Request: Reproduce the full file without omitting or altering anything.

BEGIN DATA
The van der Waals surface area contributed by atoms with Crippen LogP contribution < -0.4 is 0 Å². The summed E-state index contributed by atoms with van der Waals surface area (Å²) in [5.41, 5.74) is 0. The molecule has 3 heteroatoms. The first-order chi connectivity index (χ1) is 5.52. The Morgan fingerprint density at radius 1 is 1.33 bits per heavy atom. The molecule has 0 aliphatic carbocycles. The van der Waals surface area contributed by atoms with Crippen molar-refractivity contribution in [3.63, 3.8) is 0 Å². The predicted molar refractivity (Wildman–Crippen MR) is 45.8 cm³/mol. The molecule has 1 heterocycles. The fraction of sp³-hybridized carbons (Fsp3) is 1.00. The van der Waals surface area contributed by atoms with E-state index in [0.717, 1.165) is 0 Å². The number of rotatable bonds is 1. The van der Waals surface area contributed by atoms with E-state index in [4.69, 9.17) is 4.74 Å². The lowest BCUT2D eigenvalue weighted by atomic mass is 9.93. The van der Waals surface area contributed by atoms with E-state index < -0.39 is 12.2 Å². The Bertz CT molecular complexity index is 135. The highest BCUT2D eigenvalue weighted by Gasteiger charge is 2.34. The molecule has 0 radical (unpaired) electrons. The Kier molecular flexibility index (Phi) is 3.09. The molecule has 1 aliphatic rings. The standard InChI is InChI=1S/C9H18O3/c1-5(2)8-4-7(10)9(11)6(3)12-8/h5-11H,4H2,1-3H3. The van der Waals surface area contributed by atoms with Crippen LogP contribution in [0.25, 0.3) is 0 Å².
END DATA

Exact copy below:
The van der Waals surface area contributed by atoms with Crippen LogP contribution < -0.4 is 0 Å². The summed E-state index contributed by atoms with van der Waals surface area (Å²) in [5.41, 5.74) is 0. The molecule has 3 heteroatoms. The first-order chi connectivity index (χ1) is 5.52. The Morgan fingerprint density at radius 1 is 1.33 bits per heavy atom. The molecule has 0 aliphatic carbocycles. The van der Waals surface area contributed by atoms with Crippen molar-refractivity contribution in [3.63, 3.8) is 0 Å². The predicted molar refractivity (Wildman–Crippen MR) is 45.8 cm³/mol. The molecule has 1 heterocycles. The fraction of sp³-hybridized carbons (Fsp3) is 1.00. The van der Waals surface area contributed by atoms with E-state index in [0.717, 1.165) is 0 Å². The number of rotatable bonds is 1. The van der Waals surface area contributed by atoms with E-state index in [4.69, 9.17) is 4.74 Å². The lowest BCUT2D eigenvalue weighted by atomic mass is 9.93. The van der Waals surface area contributed by atoms with E-state index < -0.39 is 12.2 Å². The Bertz CT molecular complexity index is 135. The highest BCUT2D eigenvalue weighted by Gasteiger charge is 2.34. The molecule has 0 radical (unpaired) electrons. The Kier molecular flexibility index (Phi) is 3.09. The molecule has 1 aliphatic rings. The standard InChI is InChI=1S/C9H18O3/c1-5(2)8-4-7(10)9(11)6(3)12-8/h5-11H,4H2,1-3H3. The van der Waals surface area contributed by atoms with Crippen LogP contribution in [0.25, 0.3) is 0 Å².